The recent launch of ARM’s Ne10 framework introduces the possibility of increasing runtime per- formance of software running on ARM architectures; specifically the Cortex-A9 hardware, commonly found in many modern smartphones. Meanwhile there is a growing interest in computer vision and signal processing; as such, OpenCV (Open Computer Vision) has become a mainstream software framework with long term exposure within the software development community, it is complete with some 500+ commonly used image processing operations.
It is beneficial to examine whether OpenCV could profit from the utilisation of Ne10 when running on ARM architectures. Ne10 is capable of operating with gcc (GNU Compiler Collection) to perform auto-vectorisation; which could reduce execution time of many commonly used image processing operations. As a majority of Cortex-A9 enabled devices are running the Android platform, it is beneficial to examine how the JNI (Java Native Interface) can be used to tackle such auto- vectorisations. Consequently an in-depth analysis of auto-vectorisation using Ne10 and gcc for the Android JNI will be performed. The greater part of this article will discuss the quantitative results of such auto-vectorisations on OpenCV.
- OpenCV & optimisations with Ne10 for Video Stream Processing (31 July 2012)
Lighting up OpenCV with Ne10 and NEON (28 January 2013) – Linux Conference Australia (LCA2013)
Efficiency in image processing has always been of high importance, this is increasingly true when performed on embedded and mobile devices. A majority of mobile devices are using Advanced RISC Machines (ARM) processors but surprisingly single instruction multiple data (SIMD) optimisations for this architecture is not yet common. This is especially true when we consider open source frameworks and libraries running on these newer mobile ARM devices.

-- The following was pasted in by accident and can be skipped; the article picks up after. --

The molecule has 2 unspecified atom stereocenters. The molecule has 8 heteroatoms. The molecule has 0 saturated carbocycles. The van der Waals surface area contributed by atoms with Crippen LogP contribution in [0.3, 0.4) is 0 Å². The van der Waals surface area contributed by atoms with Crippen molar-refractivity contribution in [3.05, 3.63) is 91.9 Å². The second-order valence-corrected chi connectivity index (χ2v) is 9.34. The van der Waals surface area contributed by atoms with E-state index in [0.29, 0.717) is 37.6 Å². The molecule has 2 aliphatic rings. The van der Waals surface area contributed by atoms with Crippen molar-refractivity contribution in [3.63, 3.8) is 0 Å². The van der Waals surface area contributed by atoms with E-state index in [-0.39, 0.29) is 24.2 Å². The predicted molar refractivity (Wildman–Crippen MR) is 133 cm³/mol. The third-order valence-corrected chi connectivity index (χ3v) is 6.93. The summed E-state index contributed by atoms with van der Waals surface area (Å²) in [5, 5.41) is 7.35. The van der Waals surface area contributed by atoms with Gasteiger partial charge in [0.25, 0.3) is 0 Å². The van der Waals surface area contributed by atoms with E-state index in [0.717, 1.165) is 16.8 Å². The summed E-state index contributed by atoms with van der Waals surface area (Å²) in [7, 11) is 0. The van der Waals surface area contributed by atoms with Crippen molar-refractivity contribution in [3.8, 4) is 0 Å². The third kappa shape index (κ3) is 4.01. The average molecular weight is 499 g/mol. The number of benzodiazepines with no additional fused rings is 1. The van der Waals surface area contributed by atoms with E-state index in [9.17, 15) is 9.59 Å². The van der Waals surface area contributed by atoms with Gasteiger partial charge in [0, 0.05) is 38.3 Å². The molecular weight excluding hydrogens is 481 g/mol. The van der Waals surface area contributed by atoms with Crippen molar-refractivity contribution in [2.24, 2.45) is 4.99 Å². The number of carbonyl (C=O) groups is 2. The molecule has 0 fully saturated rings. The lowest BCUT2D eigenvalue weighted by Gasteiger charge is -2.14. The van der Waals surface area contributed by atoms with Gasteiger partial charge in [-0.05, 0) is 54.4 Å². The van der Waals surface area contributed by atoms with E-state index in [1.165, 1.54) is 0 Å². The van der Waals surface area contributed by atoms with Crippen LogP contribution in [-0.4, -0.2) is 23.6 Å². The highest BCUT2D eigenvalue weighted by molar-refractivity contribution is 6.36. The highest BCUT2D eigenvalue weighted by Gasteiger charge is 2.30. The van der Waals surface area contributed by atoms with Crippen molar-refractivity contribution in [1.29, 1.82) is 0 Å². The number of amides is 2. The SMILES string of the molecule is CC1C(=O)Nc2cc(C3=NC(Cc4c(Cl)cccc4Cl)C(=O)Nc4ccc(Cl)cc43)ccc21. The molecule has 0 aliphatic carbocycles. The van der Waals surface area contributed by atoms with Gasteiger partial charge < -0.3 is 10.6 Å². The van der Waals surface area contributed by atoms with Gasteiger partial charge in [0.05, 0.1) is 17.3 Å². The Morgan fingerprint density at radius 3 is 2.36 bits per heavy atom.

INTEL have recently used their Streaming SIMD Extensions 2 (SSE2) framework to improve efficiency of heavyweight functions within the Open Compute Vision (OpenCV) library. Unfortunately, the energy efficiency of INTEL processors means it is not the dominant architecture for mobile devices. Image processing on these devices is now common due to the increasing camera capabilities (where most modern smartphones contain an 8 Megapixel camera). We also see a majority of Android and iOS apps leveraging the OpenCV library to perform image processing. The OpenCV library has numerous computationally intensive operations where the use of SIMD is beneficial, INTEL has identified and remedied these bottlenecks using SSE2, however most mobile devices (which run ARM) will not benefit from it. This is of fundamental importance for a mobile architecture in which efficiency and battery life are the major concern.
An alternative to INTEL’s SIMD instruction sets (SSE and AVX) are ARM’s NEON intrinsic instruction set (released in 2009) and the Ne10 software framework (2012). NEON contains similar, but not identical, vector instructions to SSE and AVX. The Ne10 library provides a set of commonly used vector operations, with each vector operation function consisting of clusters of pre-rolled NEON intrinsics. Ne10 provides a higher level of abstraction, enabling C/C++ floating point arrays to be manipulated at a higher level, allowing for faster development time. But at what cost?
End-users are increasingly using their phones as media processing machines, but what can the app developer do to save the battery life of these devices? Using SIMD to improve computing efficiency which in turn reduced clock cycles is an attractive option!
During this session we will compare between SSE, NEON and Ne10 when considering SIMD optimisations to critical functions of the OpenCV library, we will also discuss speedup factors and ease of use (from a programmers perspective). We will also “briefly” examine auto-vectorisation and how different compilers stack-up. Finally we “might” have a demonstration of some simple image processing using our NEON-ised OpenCV framework for iOS and Android devices.